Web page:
An article in this month’s Health Affairs (subscription required) breaks down why the U.S. Census Bureau’s statistic pointing out that one-third of “higher income” Americans is uninsured is misleading. The Census statistics are an important source for health coverage data and is also used by the federal government to allocate funds.
In 2006, according to Census statistics, more than one in every three Americans (37.8%) lived in a household with income higher than $50,000.
But, the Health Affairs article points out”…many of the uninsured who live in higher income households do not fit a profile of “financially able but unwilling.”
Moments when income is “high” could be a temporary, as with self-employed or transient workers. So are moments of uninsurance, when a person is between jobs.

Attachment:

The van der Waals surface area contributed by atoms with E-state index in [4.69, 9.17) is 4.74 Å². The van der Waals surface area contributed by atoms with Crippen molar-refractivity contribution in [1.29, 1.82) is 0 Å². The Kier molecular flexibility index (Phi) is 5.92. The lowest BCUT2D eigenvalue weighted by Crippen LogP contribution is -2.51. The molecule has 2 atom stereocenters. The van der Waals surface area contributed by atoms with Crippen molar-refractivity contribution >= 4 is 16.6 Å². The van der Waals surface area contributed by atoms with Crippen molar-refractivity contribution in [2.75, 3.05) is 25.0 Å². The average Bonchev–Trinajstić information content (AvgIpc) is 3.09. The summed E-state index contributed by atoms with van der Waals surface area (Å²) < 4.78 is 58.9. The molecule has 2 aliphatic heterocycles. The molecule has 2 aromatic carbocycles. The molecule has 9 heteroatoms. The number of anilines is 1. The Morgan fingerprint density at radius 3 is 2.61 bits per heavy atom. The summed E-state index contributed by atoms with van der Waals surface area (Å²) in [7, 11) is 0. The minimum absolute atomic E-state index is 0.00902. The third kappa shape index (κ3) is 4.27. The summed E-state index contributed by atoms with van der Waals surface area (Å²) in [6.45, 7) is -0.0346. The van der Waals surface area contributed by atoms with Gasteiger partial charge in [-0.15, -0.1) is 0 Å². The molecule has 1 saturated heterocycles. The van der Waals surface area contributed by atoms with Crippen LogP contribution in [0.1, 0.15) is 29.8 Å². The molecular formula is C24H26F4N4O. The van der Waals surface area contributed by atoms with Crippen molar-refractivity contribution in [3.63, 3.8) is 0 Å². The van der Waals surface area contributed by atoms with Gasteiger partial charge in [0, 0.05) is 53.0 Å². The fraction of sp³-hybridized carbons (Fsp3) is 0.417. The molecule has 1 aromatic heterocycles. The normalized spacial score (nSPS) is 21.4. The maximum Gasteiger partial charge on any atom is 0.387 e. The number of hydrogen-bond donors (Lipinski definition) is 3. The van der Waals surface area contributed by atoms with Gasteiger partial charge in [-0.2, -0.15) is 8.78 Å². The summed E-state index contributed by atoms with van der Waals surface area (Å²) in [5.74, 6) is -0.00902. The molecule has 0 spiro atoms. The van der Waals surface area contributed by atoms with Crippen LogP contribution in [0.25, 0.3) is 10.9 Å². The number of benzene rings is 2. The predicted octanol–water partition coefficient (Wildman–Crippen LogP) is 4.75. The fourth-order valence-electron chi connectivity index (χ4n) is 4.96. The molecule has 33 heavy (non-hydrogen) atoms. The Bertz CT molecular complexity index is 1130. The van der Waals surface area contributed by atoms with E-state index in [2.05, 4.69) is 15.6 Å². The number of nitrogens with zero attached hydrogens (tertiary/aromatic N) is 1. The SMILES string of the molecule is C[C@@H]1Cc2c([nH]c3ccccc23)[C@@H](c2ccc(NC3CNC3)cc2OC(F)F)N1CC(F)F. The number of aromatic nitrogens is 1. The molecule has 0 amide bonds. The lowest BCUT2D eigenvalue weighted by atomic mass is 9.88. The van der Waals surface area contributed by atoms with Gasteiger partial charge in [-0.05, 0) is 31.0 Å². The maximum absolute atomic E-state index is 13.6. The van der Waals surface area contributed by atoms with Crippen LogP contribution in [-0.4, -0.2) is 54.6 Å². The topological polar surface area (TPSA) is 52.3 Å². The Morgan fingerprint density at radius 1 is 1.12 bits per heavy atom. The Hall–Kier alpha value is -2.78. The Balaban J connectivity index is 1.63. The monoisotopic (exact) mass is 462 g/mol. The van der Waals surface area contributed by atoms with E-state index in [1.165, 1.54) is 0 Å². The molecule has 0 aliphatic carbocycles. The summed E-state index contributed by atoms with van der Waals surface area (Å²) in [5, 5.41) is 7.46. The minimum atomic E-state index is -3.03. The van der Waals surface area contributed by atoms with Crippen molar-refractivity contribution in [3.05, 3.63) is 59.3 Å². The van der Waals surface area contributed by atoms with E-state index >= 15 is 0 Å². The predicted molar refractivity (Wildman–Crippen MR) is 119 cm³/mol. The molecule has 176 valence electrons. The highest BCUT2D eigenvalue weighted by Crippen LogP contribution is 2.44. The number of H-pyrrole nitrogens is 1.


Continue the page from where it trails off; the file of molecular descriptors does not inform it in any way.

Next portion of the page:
Additionally, “households” does not equal “one family.” Many of these “households” have many generations living under one roof: adult children at home who are contributing to the family income, but are not allowed to glom onto their parents’ policy; parents living with their adult children, who need to purchase separate policies. Adults in “high income” households could also be in roomate situations, and therefore need separate policies. So if you separate out the individual family units, earnings are far below the $50,000 to $75,000 mark.
That’s why the debate about affordability of health care in this year’s reform efforts is so essential. Policymakers need to find a way to help this middle-income group, sandwiched between super-poor and super-rich find affordable and meaningful health coverage.
As the report shows, being uninsured is not a symptom of being “young, invincible” and brazen as many would like to believe, but more because insurance simply costs too much for people who are trying to survive by pooling their resources and huddling under one roof.